In my last post, Preparing Now for Your Future Internship, I talked about the different things I've done while at Notre Dame that I believe prepared me for my internship. In this post, I want to highlight two of my friends' insights on what they believed prepared them for their internships.
First, I'll start with Sarah, who is a an accounting major in the Mendoza College of Business and interned with Deloitte Consulting LLP in Charlotte, North Carolina.
I asked Sarah if she could think of something that helped her that she wasn't necessarily advised to do beforehand. In other words, I asked, "What advice can you offer an underclassman or prospective student that you feel you only learned through your experience?"
And she responded, "Bite off more than you can chew."
Immediately, I understood this brief response because I've been very familiar with Sarah's busy schedule over the past few years. She is someone who consistently balances more than a full class load, 2-3 jobs at once, dance club, and a busy social life. In some regards, I feel as though I did the same thing with my schedule as well, and I see how this benefited me and my ability to juggle different internship tasks and responsibilites.
We talked further about how our internships required us to keep track of all the multiple things we had to do whether that be short term or long term due dates, people to contact, information to forward, plans to make, etc. For me, having multiple deliverables or responsbilities, I was challenged to prioritize a workflow based on what's more important now or the degree of dependency other people have on my work/task. Sarah and I agreed that even writing everything down in an organized planner couldn't keep track of absolutely everything. She said having multiple activities and responsibilities in college helped her to be constantly "aware" and "alert" about everything she needed to keep organized in her head and on the go.
By saying, "bite off more than you can chew," Sarah doesn't mean become over involved to the extent that you can't contribute value to anything. Instead, it means challenge yourself to participate in a variety of activities that will challenge you to use your time efficiently as well as organize and keep track of all the responsibilites these commitments entail.
The other friend that I talked to, Maggie, worked at the Annunciation House in El Paso, Texas this summer. The Annunciation House provides shelter to economically disadvantaged immigrants and refugees; the internship was offered by the Center for Social Concerns. I wanted to talk to Maggie specifically because this was an internship that I felt was very different from my own and most of my other friends'. Being that this is an intensely emotional and challenging internship, I didn't know what to expect when I asked her what prepared her for it. Even so, I absolutely loved her answer.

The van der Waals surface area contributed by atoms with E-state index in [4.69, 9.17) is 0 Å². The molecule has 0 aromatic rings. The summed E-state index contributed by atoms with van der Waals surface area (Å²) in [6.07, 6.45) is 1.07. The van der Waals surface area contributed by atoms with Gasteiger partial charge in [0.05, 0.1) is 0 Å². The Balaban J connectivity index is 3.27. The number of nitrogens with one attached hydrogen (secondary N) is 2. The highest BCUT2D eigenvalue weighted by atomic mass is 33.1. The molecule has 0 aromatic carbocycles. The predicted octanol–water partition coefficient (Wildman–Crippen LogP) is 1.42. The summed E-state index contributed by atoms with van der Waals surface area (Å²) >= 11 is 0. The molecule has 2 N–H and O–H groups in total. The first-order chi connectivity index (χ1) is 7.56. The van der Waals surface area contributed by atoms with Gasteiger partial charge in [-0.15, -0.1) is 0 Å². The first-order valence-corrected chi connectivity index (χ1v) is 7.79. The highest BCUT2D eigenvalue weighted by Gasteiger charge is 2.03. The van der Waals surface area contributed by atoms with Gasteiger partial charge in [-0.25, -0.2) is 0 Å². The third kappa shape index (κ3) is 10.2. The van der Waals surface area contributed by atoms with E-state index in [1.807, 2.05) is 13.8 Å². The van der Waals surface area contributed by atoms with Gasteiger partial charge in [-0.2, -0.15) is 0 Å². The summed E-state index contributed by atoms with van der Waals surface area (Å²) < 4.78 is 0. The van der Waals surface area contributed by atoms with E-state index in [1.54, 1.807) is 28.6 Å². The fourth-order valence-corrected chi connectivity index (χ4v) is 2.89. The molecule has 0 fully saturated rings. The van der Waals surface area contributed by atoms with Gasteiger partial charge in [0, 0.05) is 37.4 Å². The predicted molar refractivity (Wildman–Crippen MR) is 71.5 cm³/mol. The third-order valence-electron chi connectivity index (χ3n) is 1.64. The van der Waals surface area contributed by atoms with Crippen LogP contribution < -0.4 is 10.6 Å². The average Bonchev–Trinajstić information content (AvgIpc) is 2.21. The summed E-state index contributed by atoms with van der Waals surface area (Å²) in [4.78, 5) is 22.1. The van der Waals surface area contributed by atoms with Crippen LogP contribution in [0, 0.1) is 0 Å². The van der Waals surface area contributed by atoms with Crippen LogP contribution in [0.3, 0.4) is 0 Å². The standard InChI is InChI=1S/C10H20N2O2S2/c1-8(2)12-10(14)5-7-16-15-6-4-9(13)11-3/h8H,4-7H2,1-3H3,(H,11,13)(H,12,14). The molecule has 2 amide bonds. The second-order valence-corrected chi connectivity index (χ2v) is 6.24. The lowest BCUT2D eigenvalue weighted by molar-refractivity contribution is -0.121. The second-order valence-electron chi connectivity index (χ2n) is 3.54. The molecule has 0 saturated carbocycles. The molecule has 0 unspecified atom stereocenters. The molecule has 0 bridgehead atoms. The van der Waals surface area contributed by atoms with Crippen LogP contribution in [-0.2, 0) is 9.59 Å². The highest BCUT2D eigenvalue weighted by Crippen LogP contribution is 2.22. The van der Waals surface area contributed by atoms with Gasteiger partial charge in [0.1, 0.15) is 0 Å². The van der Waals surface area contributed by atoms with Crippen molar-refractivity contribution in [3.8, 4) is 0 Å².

Instead of talking about something that prepared her for the day-to-day tasks and challenges of her internship, Maggie spoke about what gave her the drive to pursue this internship in the first place. Maggie told me that, after taking classes and learning more about the reality of immigration and poverty, she thought to herself, "I just have to do this." In addition, theology classes at Notre Dame help strengthen her faith and the call to serve the poor.
This direction of her response wasn't what I was expecting at all, but I like how it really made me think differently about what it means to prepare for something. And, even though we had entirely different experiences, I still felt as though I could relate on some level to what she said. Part of the preparation for a successful internship or a future career is having the solid motivation or "why?" behind why you're doing what you do. Maggie's "why" was an overwhelming strong call to serve the poor, and her motivation got her through the tough challenges she found in her internship.
For me, my "why" was that I wanted to be a considerably valuable component to my project team by the end of the summer. This goal alone inspired me to quickly learn otherwise dry and boring material and to do preliminary work that was otherwise dry and boring. Because I had a bigger "why" set up beforehand, I was able to get through the seemingly mundane tasks so that I could later on solve challenging problems and produce the needed deliverables for my team. Getting to hear "Thank God you were here!" at the end of my internship was something I'd imagined from day one, and this image inspired me to go above and beyond in moments where I otherwise felt like doing average work.
I never thought about it before talking to Maggie, but preparing your motivation before an internship is critical to being successful. For Maggie, it was a call to serve the poor and grow deeper in her faith, and this alone was her constant motivation throughout her internship and will be for her future work.